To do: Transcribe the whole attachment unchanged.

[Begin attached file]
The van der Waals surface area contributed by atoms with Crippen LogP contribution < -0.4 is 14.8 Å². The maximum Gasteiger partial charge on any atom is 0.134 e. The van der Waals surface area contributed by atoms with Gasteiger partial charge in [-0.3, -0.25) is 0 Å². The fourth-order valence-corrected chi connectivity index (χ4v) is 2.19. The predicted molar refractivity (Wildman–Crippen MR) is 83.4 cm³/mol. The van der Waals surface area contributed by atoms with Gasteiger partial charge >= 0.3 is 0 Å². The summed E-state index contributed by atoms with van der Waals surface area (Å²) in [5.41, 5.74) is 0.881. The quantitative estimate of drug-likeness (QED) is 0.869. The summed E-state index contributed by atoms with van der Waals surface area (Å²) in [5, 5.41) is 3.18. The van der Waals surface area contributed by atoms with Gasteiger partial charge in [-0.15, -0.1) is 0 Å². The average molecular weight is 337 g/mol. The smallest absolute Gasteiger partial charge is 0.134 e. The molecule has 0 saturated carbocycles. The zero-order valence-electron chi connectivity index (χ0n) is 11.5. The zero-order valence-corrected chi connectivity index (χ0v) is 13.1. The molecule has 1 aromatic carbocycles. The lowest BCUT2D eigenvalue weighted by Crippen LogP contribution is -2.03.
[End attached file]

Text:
The van der Waals surface area contributed by atoms with Crippen LogP contribution < -0.4 is 14.8 Å². The maximum Gasteiger partial charge on any atom is 0.134 e. The van der Waals surface area contributed by atoms with Gasteiger partial charge in [-0.3, -0.25) is 0 Å². The fourth-order valence-corrected chi connectivity index (χ4v) is 2.19. The predicted molar refractivity (Wildman–Crippen MR) is 83.4 cm³/mol. The van der Waals surface area contributed by atoms with Gasteiger partial charge >= 0.3 is 0 Å². The summed E-state index contributed by atoms with van der Waals surface area (Å²) in [5.41, 5.74) is 0.881. The quantitative estimate of drug-likeness (QED) is 0.869. The summed E-state index contributed by atoms with van der Waals surface area (Å²) in [5, 5.41) is 3.18. The van der Waals surface area contributed by atoms with Gasteiger partial charge in [-0.15, -0.1) is 0 Å². The average molecular weight is 337 g/mol. The smallest absolute Gasteiger partial charge is 0.134 e. The molecule has 0 saturated carbocycles. The zero-order valence-electron chi connectivity index (χ0n) is 11.5. The zero-order valence-corrected chi connectivity index (χ0v) is 13.1. The molecule has 1 aromatic carbocycles. The lowest BCUT2D eigenvalue weighted by Crippen LogP contribution is -2.03.